Shane Bertsch, vice president-global packaging at consulting firm Packaging Technology Integrated Solutions, shares a view from the trenches, answering a few questions from Food Processing about reducing packaging waste and how that fits into the greater scheme of sustainable packaging. Packaging Technology Integrated Solutions, is a division of Havi Global Solutions LLC, Downers Grove, Ill.
Q: Among food processors, what are the most popular strategies for reducing packaging waste?
A: Primarily they are approaching package waste reduction by designing for efficiency through material reduction, weight reduction and unit load optimization; secondly, they are designing for recovery through, primarily, recycling.
Q: What are the pros and cons of the various strategies?
A: Positively, companies are becoming very efficient in their usage of materials, space, energy, etc. They are becoming more aware of every aspect of their product, operation and system impacts. Seeking ways to optimize in each respect improves the bottom line in addition to benefiting the environment. Negatively, designing for efficiency may push the boundaries of a well-functioning package. A great example is lightweight water bottles with low-profile closures, which often become difficult to open and use due to the lack of rigidity of the bottle. Changing materials to achieve a weight reduction or recyclability may significantly impact the barrier of a package, thus reducing the product’s shelf life, which could lead to increased food waste.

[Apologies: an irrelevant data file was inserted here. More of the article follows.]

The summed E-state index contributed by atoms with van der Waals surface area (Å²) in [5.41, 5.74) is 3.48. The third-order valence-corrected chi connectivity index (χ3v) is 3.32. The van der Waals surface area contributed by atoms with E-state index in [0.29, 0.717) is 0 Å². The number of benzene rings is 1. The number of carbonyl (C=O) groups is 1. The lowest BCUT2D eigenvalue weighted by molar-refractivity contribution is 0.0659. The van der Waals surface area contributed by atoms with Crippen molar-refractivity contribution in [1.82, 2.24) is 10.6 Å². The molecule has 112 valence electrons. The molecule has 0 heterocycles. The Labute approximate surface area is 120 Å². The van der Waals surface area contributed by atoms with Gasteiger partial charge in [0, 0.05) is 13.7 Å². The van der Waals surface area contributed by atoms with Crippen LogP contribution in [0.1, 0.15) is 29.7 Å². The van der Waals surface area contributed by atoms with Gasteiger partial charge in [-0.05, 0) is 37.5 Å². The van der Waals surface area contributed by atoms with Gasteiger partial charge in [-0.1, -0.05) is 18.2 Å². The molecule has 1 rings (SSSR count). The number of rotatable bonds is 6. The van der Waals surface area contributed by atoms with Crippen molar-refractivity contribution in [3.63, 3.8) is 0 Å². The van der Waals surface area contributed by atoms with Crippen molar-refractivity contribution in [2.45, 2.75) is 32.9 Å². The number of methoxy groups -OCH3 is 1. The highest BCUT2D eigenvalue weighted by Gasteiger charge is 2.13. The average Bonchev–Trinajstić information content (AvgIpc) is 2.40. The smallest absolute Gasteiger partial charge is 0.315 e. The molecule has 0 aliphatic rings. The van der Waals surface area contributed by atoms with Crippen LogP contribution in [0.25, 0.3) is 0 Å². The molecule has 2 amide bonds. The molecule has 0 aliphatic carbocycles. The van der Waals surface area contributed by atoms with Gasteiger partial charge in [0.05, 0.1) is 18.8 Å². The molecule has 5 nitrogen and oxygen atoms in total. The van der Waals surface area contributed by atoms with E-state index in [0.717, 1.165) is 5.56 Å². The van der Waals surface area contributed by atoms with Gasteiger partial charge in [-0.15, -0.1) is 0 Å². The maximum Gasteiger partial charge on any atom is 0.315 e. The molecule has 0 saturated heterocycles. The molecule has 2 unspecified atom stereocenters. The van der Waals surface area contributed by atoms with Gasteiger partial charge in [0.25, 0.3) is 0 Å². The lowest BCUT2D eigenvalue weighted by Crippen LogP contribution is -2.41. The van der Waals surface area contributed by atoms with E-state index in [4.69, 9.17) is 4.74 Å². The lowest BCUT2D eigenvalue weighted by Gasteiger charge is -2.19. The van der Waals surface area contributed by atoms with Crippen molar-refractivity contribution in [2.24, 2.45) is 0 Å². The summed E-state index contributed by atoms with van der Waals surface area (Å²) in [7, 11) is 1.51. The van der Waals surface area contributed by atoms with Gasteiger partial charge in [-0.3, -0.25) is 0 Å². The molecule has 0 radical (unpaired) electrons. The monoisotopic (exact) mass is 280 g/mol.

Q: Are these strategies typically directed at the retail package?
A: Companies are looking to optimize all aspects of a product and its corresponding packaging, from incoming raw materials and operational packaging waste to the stretch wrap on a pallet.
Q: What analytical tools are brand owners using to achieve waste reduction?
A: Compass and Piqet are tools commonly used in the North American market that evaluate packaging life cycle impacts, including solid waste associated with packaging designs. These two tools are available to use for a subscription service. Some brands have developed and implemented their own proprietary scorecards that assess supplier-facility waste generation and recycling metrics with an ultimate goal that the supply chain achieve “zero waste.”